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Old June 24th, 2009, 09:17 PM   #11
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Originally Posted by Max Allen View Post

Her's a nice disclaimer -- for good and proper exposure you want to use a larger external monitor! That said, if working under non-varying conditions, flick on the EX bars.... set contrast at 0 (I assume 0 to be factory 50%), set brightness until you can hardly see middle and right grey chips in bottom row in that 3 chip cluster or as I am fond of calling it plugeness goodness. With EX LCD, by "hardly" I mean you're borderline questioning the reliability of the information being interpreted by your visual cortex. Your blacks are set. Note viewing angle will change brightness, it's an LCD.

Now increase contrast until the pretty bottom white chip in the middle stops becoming brighter, then bring down contrast slowly till that white just begins to turn grey, now nudge it upwards again till this white it is not getting whiter. Now stop the fun! This is your sweet spot in contrast. This is as scientific as this setting gets before you go overboard and take out a monitor analyzer, which won't fit on a small LCD anyhow. Black & white mode will help you here because our eyes see contrast much easier without color.
i'm unsure of what you're considering as the 3 chip cluster. the pluge on my EX1 has 5 thin vertical strips unlike 3 on most cameras that i've used. by middle and right grey, are you referring to the very far right grey square chip on the bottom row? and for contrast, "the pretty bottom white chip" is A) the squarish chip just to the left of the pluge on the bottom row or B) the thin white horizontal chip found just below the color bars in the lower middle part of the screen?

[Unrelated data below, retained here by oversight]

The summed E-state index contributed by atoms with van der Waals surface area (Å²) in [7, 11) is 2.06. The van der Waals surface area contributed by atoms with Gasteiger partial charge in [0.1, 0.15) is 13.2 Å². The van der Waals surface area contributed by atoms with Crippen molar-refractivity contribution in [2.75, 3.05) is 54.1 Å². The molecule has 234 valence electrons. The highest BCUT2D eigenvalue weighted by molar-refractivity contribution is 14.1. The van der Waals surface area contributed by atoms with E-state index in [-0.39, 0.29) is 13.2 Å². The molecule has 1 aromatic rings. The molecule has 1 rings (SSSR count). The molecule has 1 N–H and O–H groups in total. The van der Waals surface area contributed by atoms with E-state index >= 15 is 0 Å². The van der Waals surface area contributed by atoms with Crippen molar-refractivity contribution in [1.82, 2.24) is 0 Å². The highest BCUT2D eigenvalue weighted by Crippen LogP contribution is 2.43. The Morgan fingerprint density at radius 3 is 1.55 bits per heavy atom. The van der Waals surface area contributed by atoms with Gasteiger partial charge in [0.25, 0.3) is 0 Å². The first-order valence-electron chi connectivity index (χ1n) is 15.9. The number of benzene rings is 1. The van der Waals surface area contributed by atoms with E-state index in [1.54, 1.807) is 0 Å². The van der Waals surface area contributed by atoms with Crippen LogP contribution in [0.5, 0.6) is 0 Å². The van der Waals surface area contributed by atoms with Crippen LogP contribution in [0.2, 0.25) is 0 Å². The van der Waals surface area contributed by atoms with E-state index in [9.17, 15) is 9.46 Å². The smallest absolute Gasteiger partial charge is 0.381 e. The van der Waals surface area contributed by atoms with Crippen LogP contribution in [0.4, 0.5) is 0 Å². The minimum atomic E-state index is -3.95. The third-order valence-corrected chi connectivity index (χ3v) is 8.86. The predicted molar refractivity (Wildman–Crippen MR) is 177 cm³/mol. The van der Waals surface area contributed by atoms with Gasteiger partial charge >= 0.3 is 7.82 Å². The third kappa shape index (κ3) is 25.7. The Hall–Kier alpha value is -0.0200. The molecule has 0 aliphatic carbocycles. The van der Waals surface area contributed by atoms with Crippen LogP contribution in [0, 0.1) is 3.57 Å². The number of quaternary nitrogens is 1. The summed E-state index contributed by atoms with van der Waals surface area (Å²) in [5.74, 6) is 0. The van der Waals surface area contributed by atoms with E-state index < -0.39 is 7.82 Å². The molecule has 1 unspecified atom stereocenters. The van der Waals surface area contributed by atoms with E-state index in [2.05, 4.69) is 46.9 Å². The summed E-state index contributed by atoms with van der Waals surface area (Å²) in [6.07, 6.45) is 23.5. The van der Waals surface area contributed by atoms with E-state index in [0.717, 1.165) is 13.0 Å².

thanks.
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Old June 24th, 2009, 10:01 PM   #12
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As an old film guy, I can attest to the importance of getting your exposure correctly in the video world.

The film was MUCH MORE forgiving, and the latitude much wider.

With video, both analogue and digital, shooting your original footage with the correct exposure is absolutely essential. Take Doug Jensen's advice is my suggestion.
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Old June 24th, 2009, 10:07 PM   #13
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As an old film guy, I can attest to the importance of getting your exposure correctly in the video world.

The film was MUCH MORE forgiving, and the latitude much wider.
...and to think they pay film guys(ASC members for example) more money then video guys. what a shame.
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Old June 25th, 2009, 01:34 AM   #14
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The difference in latitude between a properly set up EX and modern film stock isn't that great, maybe a couple of stops at the most. The bigger difference is in the way they handle overexposure and the fact that 8 bit video is restricted to 256 shades of grey while film has in effect unlimited levels.
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Old June 25th, 2009, 06:21 AM   #15
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I'm curious what the many variables are that prevent it.
Hi Max,

Besides all the limitations of the camera's LCD that you list in your own post, the camera's LCD brightness/contrast controls are just not good enough for precisely judging color or exposure.

In fact, I would NEVER use ANY monitor to set exposure, let alone a 3" LCD on the camera.

That is what Zebras are for, and I disagree with your comment that Zebra is only good for run and gun shooting. Nothing could be further from the truth. Unless you're going to drag around a waveform monitor with you, Zebra is the next best thing - and have been for decades.

You're right, Zebra doesn't show latitude, but so what? My latitude is already set with my PP settings. All I need to do when I'm out in the field is make sure the exposure is correct and the rest of the picture will fall into place. If you want to see latitude then use Zebra in combination with the histogram, but I'd never judge exposure by the picture on the LCD.

FYI, in my opinion, playing with the PP settings out in the field to affect latitude would be kind of like EQ'ing your audio out in the field. Would you do that? Nope. You just make sure the levels are correct and usually that will be good enough. You can always fine-tune things in post when necessary. Same thing with exposure. Choose the right PP settings, and then all you have do is hit the right exposure - which is very easy to do with zebra.

That's just my opinion, but other people have their own way of doing things.